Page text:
News agency, Cape Town, South Africa
Saturday February 16th 2019

CAPE given six months to pay former arts director

Steve Kretzmann

Cape Africa Platform (CAPE) has six months to come up with the approximately R250 000 they owe to former arts director Gavin Jantjies. This follows CAPE conceding judgement to Jantjies’s claim in the Cape High Court on Wednesday.

CAPE, which organises one of the largest arts biennales in South Africa, don’t have the money at the moment, said CEO Mirjam Asmal-Dik, but would hopefully be able to pay Jantjies out in about May next year.

Jantjies intimated that should they fail pay him, or try avoid paying him, he would not hesitate to start liquidation proceedings.

Jantjies’s claim stemmed from CAPE’s ill-fated attempt to host their inaugural biennial, TRANS CAPE, in 2006.

According to Asmal-Dik, Norway-based Jantjies was contracted to curate the ambitious 2006 event and developed an exhibition which would have cost R11 million, a third of which involved paying for the transportation and insurance of international artist’s work.

“We couldn’t get that money…there was no chance,” said Asmal-Dik.

Instead, she said Jantjies was asked to work within a R2 – R3 million budget, which he refused to do.

“We should have told him then that it (his refusal) was a breach of contract,” she said, which would have forestalled Jantjies’s claim, or at least given them a much stronger legal case.

Jantjies said he refused to work with the much reduced budget as it would have forced him to produce sub-standard work and compromise his professionalism.

TRANS CAPE was subsequently postponed and eventually cancelled.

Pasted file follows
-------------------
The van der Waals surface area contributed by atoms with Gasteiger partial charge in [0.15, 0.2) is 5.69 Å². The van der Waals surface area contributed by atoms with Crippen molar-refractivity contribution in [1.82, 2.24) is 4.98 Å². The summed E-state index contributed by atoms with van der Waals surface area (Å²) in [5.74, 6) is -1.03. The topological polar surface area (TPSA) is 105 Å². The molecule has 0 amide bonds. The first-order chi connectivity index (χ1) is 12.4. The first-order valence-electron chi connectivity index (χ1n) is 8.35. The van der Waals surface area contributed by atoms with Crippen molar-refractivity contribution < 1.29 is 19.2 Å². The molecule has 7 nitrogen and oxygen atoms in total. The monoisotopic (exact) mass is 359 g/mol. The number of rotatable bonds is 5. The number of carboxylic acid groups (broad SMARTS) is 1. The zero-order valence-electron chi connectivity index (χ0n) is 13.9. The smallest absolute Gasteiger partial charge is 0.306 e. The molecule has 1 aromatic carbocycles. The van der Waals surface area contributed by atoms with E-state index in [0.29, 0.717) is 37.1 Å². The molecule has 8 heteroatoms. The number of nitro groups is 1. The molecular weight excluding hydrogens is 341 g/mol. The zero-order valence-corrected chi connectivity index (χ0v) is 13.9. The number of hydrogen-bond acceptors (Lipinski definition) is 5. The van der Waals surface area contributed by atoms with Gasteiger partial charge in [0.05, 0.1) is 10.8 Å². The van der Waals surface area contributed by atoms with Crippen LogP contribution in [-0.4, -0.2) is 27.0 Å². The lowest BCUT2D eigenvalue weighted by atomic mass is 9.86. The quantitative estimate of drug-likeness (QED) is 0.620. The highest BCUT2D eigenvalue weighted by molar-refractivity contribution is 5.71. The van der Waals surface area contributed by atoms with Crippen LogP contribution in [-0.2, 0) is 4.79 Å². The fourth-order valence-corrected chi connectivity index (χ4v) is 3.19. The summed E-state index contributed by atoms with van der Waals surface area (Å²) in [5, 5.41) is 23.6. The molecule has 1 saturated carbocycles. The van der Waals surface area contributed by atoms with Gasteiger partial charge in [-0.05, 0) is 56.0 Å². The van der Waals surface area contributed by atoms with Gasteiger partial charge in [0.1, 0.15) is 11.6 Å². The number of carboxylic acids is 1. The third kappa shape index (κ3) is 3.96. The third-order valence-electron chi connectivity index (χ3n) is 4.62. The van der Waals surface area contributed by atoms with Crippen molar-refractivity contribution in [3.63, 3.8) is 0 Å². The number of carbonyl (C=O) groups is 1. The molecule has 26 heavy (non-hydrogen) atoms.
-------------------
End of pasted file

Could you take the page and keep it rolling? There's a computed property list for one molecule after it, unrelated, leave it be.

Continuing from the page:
When the dust settled, Jantjies apparently still owed CAPE 25 days of work and he was owed R155 000 out of an agreed upon fee of R622 000, an amount CAPE agreed to settle in full as soon as outstanding Lotto funding amounting to R2,85 million, came through.

Asmal-Dik said despite waiving a counter-claim for the 25 work days owed, and reaching an agreement, a week after Jantjies returned to Norway she received a summons for the money.

Asmal-Dik said she admitted CAPE, and the board of directors, made a number of mistakes in dealing with Jantjies, but had always acted in good faith.

The result was that they had a weak legal case and their attempts to defend Jantjies’s claim of a breach of contract crumbled on Wednesday when Judge Lee Bozalek refused their application for a postponement, leading them to concede to judgement.

Commenting on Friday, Jantjies disputed Asmal-Dik’s assertion that they had offered to settle with him when CAPE received the outstanding Lotto funding in late 2007.

He said he had left after the 2006 TRANS CAPE fiasco on friendly terms, and had issued a summons for the money owed to him because he was advised not to return to Norway before ensuring the matter could be followed up via litigation if necessary.

However, he said he made it “very clear” that a settlement could be reached and the case would be withdrawn when he got paid.

His resolve to press through with litigation hardened, he said, when he was still not paid after discovering CAPE had received their outstanding Lotto funding.

“I would have dropped the claim, even dropped the legal fees,” he said.

“Now of course they have to face the music.”

Regarding the possibility of forcing CAPE to liquidate in order to pay him, he said if he discovered they continued to avoid paying him, he would “liquidate them in two seconds flat”. – West Cape News

Tags: art

Leave a Reply